More on Zen and relationships
Lessening self- centeredness – both the idea of an unchanging self at the center of things and the habits and behavior that constellate around such a self – is the essential task of every spiritual practice, including Zen. This is why a marriage or any sustained, intimate, committed relationship has the potential to function as a spiritual practice place. Marriage becomes a kind of monastery when we treat it as a place to recognize and work on our defenses, to try to put our selfish desires aside in favor of another person’s needs, and to identify and work on our delusions and mistakes.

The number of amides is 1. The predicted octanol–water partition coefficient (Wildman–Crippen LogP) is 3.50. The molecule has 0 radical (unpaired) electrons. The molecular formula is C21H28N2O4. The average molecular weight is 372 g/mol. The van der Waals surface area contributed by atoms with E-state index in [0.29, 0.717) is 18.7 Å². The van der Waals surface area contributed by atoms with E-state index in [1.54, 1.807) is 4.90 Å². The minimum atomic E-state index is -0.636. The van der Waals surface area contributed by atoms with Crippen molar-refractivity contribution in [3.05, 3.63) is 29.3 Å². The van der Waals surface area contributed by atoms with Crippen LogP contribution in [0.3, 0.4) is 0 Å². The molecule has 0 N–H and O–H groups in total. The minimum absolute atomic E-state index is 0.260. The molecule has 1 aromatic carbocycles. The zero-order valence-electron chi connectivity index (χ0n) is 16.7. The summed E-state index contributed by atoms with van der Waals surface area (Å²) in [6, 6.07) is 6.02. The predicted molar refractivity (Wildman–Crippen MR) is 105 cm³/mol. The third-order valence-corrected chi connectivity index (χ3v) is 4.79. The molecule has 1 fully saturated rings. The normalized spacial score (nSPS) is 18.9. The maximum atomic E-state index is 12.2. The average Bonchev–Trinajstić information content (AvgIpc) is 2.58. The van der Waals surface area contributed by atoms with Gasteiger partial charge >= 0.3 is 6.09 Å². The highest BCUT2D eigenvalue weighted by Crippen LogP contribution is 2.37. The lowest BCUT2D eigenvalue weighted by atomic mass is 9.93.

One reason marriage offers enormous potential for practice is because it pulls many of our most precious fantasies and desires to the surface. In an intimate, committed relationship, this material is exposed. At the same time, eventually, our mistakes and limitations are impossible to conceal. The initial glow of falling in love loses some of its luster and the mood lighting yields to the less flattering light of day. Our partners see us and we see ourselves through their eyes. We find out what we’re made of. We live in a hall of mirrors, and not all of them are flattering. We recognize the challenge our habits, cravings, and delusions represent to our partner. We see the pain our self-centeredness and our inconsideration cause our partner. In a nutshell, we see the extent to which we succeed or fail to bring our deepest ethical and spiritual intentions and our awakened mind to life, day in and day out.